The Serious Dangers of Mishandling Lithium Ion Batteries

Lithium ion batteries have become an indispensable power source for a wide variety of devices and equipment. From laptops and cell phones to e-cigarettes and even electric vehicles, lithium ion batteries allow us to take our power sources on the go. However, these batteries also carry significant risks if they are not handled and used properly. Being careful and educated about lithium ion battery safety is crucial.

Lithium ion batteries are high energy density batteries, which means they are able to store a lot of energy in a small space. However, this also means they carry more safety risks compared to other battery types if they are damaged, defective, or improperly used. There are four main reasons why extra precautions need to be taken with lithium ion batteries: risk of fire and explosion, toxicity concerns, the need for proper disposal, and the requirement to exercise caution when transporting them.

Risk of Fire and Explosion

Lithium ion batteries can pose serious fire and explosion hazards if they are overcharged, short-circuited, damaged, exposed to high temperatures, or experience a manufacturing defect. The flammable electrolyte inside the battery as well as the electrode materials can serve as fuel for fires and explosions under certain conditions.

Overcharging a lithium ion battery causes lithium ions to build up on the cathode, generating a lot of heat. If the internal battery temperature reaches a critical point due to overcharging, the electrolyte can ignite and trigger thermal runaway. During thermal runaway, the increased temperature causes more reactions between the electrodes and electrolyte, leading to more heating and ultimately cell rupture or explosion.

Physical damage to lithium ion batteries, such as from crushing, piercing, or striking, can create internal short circuits. This can quickly lead to dangerous levels of heat generation. Swelling and fire can occur rapidly in damaged batteries.

High temperatures, whether from the environment or from charging too quickly, can start chemical reactions leading to fire. Leaving lithium ion batteries in hot cars is particularly dangerous.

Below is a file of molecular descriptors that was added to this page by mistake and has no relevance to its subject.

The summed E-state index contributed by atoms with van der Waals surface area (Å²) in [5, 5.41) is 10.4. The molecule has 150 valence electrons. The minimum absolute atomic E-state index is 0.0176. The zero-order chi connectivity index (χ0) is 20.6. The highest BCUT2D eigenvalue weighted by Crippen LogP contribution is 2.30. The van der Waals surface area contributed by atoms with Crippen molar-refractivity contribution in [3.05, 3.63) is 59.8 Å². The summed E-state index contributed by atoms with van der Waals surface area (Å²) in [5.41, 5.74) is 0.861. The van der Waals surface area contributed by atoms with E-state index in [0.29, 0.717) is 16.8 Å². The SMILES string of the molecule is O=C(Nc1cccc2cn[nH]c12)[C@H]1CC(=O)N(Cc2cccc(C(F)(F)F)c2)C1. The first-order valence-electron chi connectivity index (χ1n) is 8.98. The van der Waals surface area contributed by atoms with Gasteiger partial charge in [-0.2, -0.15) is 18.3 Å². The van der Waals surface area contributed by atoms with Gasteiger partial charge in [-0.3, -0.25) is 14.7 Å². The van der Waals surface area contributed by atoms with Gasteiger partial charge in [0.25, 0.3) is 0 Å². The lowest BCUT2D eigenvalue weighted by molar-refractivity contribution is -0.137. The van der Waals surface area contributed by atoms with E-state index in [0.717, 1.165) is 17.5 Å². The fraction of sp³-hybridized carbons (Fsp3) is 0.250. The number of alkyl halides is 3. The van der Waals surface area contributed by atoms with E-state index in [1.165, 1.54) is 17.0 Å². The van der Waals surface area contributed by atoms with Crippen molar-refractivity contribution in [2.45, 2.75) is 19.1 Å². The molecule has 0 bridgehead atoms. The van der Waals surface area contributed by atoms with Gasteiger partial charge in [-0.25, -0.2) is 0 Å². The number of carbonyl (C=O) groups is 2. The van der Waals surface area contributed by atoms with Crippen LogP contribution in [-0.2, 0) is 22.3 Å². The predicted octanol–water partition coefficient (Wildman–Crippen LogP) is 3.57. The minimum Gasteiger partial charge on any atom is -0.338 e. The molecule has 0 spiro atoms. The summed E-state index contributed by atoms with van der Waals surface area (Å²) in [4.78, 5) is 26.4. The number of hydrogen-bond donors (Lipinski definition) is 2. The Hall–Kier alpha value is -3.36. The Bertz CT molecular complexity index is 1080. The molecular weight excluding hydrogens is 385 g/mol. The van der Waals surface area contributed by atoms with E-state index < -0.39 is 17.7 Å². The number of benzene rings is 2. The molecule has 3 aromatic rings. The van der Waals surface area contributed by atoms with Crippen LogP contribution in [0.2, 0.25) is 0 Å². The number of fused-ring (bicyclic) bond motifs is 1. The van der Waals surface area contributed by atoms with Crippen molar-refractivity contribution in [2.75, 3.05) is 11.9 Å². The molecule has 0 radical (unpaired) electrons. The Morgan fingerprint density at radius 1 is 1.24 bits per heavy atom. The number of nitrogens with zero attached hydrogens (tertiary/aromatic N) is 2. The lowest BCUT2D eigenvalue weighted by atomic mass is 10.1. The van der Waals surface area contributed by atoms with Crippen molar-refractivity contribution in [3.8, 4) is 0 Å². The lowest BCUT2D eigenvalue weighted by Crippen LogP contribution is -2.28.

Manufacturing defects can lead to tiny metal particles contaminating the electrolyte or electrodes being incorrectly aligned, which can ignite during charging. Use of counterfeit or low quality batteries vastly increases the chances of these defects.

Lithium ion battery fires release toxic and corrosive vapors, and can lead to extensive property damage, injury, or even death in extreme cases.

Toxicity Concerns

The electrolyte in lithium ion batteries is flammable and toxic. It commonly contains lithium salts such as lithium hexafluorophosphate or lithium perchlorate, which can be hazardous to people if exposure occurs. Inhaling the vapors causes chemical respiratory burns. The metals inside the electrodes are also toxic.

If a lithium ion battery leaks, extreme caution must be used in handling it to avoid chemical burns. Skin or eye contact with the electrolyte could cause severe injury. If eye exposure happens, flushing with water for 15 minutes is critical. Seek immediate medical attention after any exposure.

When lithium ion batteries burn, they release toxic gases into the environment. Hydrogen fluoride gas and other hydrofluoric acid derivatives are common. Inhalation of lithium ion battery fire fumes can cause severe lung irritation and damage.